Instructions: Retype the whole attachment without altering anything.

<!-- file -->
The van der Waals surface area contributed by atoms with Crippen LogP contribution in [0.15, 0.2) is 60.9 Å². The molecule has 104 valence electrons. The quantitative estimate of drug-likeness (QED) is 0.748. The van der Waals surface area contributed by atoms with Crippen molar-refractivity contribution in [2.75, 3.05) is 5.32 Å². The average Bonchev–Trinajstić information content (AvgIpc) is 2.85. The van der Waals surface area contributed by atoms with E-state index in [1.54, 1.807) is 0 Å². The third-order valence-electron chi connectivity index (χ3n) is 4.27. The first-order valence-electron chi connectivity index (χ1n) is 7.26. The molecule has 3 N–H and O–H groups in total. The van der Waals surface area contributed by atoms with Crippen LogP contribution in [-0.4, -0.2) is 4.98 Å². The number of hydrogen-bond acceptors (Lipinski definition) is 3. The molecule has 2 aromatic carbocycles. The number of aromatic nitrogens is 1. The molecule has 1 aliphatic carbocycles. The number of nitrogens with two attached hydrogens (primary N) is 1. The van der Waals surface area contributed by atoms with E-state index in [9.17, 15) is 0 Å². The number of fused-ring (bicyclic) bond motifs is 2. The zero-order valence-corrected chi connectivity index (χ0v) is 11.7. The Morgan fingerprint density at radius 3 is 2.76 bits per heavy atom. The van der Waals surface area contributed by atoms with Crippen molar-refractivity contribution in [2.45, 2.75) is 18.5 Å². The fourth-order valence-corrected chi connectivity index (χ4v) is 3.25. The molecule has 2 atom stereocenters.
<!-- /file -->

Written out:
The van der Waals surface area contributed by atoms with Crippen LogP contribution in [0.15, 0.2) is 60.9 Å². The molecule has 104 valence electrons. The quantitative estimate of drug-likeness (QED) is 0.748. The van der Waals surface area contributed by atoms with Crippen molar-refractivity contribution in [2.75, 3.05) is 5.32 Å². The average Bonchev–Trinajstić information content (AvgIpc) is 2.85. The van der Waals surface area contributed by atoms with E-state index in [1.54, 1.807) is 0 Å². The third-order valence-electron chi connectivity index (χ3n) is 4.27. The first-order valence-electron chi connectivity index (χ1n) is 7.26. The molecule has 3 N–H and O–H groups in total. The van der Waals surface area contributed by atoms with Crippen LogP contribution in [-0.4, -0.2) is 4.98 Å². The number of hydrogen-bond acceptors (Lipinski definition) is 3. The molecule has 2 aromatic carbocycles. The number of aromatic nitrogens is 1. The molecule has 1 aliphatic carbocycles. The number of nitrogens with two attached hydrogens (primary N) is 1. The van der Waals surface area contributed by atoms with E-state index in [9.17, 15) is 0 Å². The number of fused-ring (bicyclic) bond motifs is 2. The zero-order valence-corrected chi connectivity index (χ0v) is 11.7. The Morgan fingerprint density at radius 3 is 2.76 bits per heavy atom. The van der Waals surface area contributed by atoms with Crippen molar-refractivity contribution in [2.45, 2.75) is 18.5 Å². The fourth-order valence-corrected chi connectivity index (χ4v) is 3.25. The molecule has 2 atom stereocenters.